In fact, that aspect of the study was inserted in the interview guide in terms of vocabulary check. A list of words in French was presented to them and the instruction was to say the same thing in their mother tongue. Most of the participants used sentences to translate single words or phrases. They realized that we need simple words and phrases in our languages to express realities we are already accustomed to in western languages. So, the lexical effort is necessary in the promotion of local languages. Some of them found few words in local languages corresponding to the words listed in French. In the discussion, those who proposed existing words in their language declared that they matched the meaning of those words to some realities in their culture. So, culture intervenes in word coinage. It is true that lexical items come into language with minimal cultural content and as Zengel (1962) stated it, cultural contents help to more persistently retain words. But, their retaining holds to their use, with stress on writing. This analysis led the researcher to draw a conclusion: total literacy in local languages is with a primary and integral necessity in the light of the objective of the present study. The participants gave relevant examples to support the idea of lexical need.

The most common examples they gave about Africa south of the Sahara are the names of the days of a week and months of the year. The names evoked are Arabic, with phonological changes from area to area. Interviewees in the south used “taatagbe” for Tuesday; those in the north used “atarata” for the same day. In the word “taatagbe” in Fɔngbe, “gbe” means day and “taata” Tuesday; in Baatɔnum, “atarata” is also Tuesday with “tarata” being the Arabic “thsalathsaa”, meaning the third day of the week and corresponding to Tuesday in Greco-Roman context. And the difference between “thsalathsaa” and “tarata” or “taata” is due to the phonological influence of each local language on the word in almost all the countries south of the Sahara.

The participants added that in some rural areas people use market days to name days. That fact does not annihilate the lexical need in local languages to express realities. It is known to everyone that comparison is not reason; it is all along known with a local common saying that “new rope is woven from the end of the old one”. So, without having the pretention to match local languages to western languages, it is reasonable to shed the latter’s linguistic light on the former as far as it is possible.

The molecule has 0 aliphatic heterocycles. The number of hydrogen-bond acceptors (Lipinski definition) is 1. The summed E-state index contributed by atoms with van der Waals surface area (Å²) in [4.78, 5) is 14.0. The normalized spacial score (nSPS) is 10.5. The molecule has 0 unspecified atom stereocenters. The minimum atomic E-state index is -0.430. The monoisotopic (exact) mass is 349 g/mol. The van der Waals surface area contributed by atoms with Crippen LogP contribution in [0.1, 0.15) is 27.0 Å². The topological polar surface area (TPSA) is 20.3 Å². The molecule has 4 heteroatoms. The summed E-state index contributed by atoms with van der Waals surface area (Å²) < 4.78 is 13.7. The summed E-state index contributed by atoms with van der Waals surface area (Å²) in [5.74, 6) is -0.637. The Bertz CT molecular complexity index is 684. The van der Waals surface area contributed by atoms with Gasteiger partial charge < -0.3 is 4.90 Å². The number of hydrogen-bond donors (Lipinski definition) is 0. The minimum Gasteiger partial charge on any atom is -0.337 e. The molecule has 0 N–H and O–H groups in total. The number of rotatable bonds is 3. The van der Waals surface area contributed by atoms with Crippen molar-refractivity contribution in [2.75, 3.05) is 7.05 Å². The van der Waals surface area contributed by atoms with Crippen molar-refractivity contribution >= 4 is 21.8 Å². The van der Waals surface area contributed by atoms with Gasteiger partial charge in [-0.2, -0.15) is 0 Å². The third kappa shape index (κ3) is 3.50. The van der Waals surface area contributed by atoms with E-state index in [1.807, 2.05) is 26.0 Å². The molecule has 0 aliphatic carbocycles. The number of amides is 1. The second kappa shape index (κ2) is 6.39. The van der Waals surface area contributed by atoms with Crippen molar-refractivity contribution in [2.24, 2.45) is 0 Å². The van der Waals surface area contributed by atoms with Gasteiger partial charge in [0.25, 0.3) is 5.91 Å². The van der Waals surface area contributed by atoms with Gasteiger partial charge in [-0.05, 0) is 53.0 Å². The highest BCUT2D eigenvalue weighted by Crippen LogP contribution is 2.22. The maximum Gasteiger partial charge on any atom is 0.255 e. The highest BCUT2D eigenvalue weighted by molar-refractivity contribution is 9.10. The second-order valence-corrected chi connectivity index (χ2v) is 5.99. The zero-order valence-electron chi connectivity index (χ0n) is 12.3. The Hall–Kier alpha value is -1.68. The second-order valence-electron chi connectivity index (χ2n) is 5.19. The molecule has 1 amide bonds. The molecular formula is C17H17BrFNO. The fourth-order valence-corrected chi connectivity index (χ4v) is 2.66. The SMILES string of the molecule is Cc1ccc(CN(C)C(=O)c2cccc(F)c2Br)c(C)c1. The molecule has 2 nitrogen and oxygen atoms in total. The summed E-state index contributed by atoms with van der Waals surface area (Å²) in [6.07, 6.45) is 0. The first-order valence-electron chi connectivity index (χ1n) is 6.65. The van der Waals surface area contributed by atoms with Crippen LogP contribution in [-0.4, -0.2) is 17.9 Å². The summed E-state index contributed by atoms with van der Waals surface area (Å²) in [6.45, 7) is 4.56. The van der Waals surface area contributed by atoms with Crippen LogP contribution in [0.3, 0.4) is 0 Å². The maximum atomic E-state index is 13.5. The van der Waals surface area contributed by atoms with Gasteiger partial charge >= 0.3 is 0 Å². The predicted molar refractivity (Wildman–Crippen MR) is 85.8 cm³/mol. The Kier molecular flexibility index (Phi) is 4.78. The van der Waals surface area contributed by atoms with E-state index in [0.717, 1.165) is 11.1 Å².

The scientific domain is a domain with a specific language. Of course, there are words in local languages to express scientific realities, but all the realities with existing words known through the colonial school do not have corresponding forms in local languages, at least known forms to language users. So, we need to have words to express realities conceived in colonial languages and even existing words need to be fixed. Word fixation is one of the steps in language perspectives in Africa south of the Sahara.

4. Steps to Formal Use of African Local Languages

African local language users recognise the existence of words in their language and at the same time they are aware of the lack of fixation. The fixation is hence capital in the use of standardised languages in the process of their promotion. It is true that the national linguistic policy is transversal in the whole process, but, for the sake of the present reflexion, we have it in the present section of the paper in terms of how to apply it. However, the very first step in the formalisation of local languages in Africa south of the Sahara is the creation of language management institutions for individual languages, kinds of academies for them.

4.1. Language Fixation and Language Management Institutions